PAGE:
- Trump wanted the Justice Department to take states directly to the Supreme Court to overturn the election results.
- DOJ officials refused, prompting Trump to plot to replace the acting attorney general with a loyalist.
- This effort was foiled by DOJ leaders when some threatened to resign if Jeffrey Rosen was fired.
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President Donald Trump wanted the Justice Department to sue specific states against specific states in an attempt to overturn their election results, according to a new Wall Street Journal report.
DOJ officials refused, prompting Trump to plot to impeach the acting attorney general and replace him with a loyalist. The plot was blocked when a group of senior DOJ leaders threatened to resign if Acting Attorney General Jeffrey Rosen was removed from office.
Trump’s idea of suing states was pushed by his personal lawyers, the Journal reported.
“He wanted us in the United States to intend to prosecute one or more states directly to the Supreme Court,” a former administration official told the Journal.
DOJ officials declined to dismiss the case, saying there was no legal basis and “the federal government had no legal interest in whether Mr. Trump or Mr. Biden won the presidency “, according to the Journal.
The DOJ did not immediately respond to Insider’s request for comment.
Read more: Trump has not forgiven himself. Here is the massive tsunami of legal peril that awaits him now.
Trump and his allies launched dozens of legal challenges following the election in an attempt to overturn the results based on unsubstantiated allegations of massive voter fraud. The Trump campaign and Republican officials have filed lawsuits in battlefield states, but virtually none of the challenges have gone to court.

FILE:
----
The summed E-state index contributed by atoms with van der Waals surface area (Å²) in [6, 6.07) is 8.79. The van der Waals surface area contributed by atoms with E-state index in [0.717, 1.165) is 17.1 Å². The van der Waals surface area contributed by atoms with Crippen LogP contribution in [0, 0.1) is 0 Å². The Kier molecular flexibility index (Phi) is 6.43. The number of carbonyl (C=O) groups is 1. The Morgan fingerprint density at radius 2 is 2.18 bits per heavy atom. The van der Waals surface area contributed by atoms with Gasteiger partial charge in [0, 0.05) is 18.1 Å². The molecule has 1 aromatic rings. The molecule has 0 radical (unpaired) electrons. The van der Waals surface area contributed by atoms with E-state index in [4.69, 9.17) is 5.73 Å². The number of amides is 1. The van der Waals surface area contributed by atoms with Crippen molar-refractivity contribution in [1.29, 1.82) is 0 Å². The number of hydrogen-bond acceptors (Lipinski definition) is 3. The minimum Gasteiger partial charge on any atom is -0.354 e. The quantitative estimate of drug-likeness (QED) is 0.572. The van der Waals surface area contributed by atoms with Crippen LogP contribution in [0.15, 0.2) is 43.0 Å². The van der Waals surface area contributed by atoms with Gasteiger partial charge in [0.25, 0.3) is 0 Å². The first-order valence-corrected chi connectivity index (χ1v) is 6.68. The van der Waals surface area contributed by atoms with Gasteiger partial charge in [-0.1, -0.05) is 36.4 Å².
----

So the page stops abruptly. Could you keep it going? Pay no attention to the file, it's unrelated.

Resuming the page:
Trump’s own Justice Department and his ally Attorney General Bill Barr said in December they had found no evidence of widespread voter fraud that affected the election outcome.
The Journal said efforts to directly sue states had been stepped up after the Supreme Court on Dec. 11 dismissed a lawsuit brought by Texas Attorney General Ken Paxton to overturn the results in Michigan. in Wisconsin, Pennsylvania and Georgia.
On election night, in a speech where he falsely claimed victory, Trump threatened to take the election to the Supreme Court, although it is not known why or on what legal basis he. planned to do so.
When Judge Ruth Bader Ginsberg passed away in September and Trump and the Republicans were determined to take her seat, Trump also suggested the election would be decided by the Supreme Court, although again it was unclear what exactly he thought was in dispute.
Trump has successfully appointed and appointed Judge Amy Coney Barrett, making her the third to be appointed by Trump to sit on the bench alongside Justices Neil Gorsuch and Brett Kavanaugh, solidifying the court’s Conservative majority with a 6-3 split.
After the Texas case was dismissed, Trump blasted the Supreme Court in a tweet, saying “no wisdom, no courage!”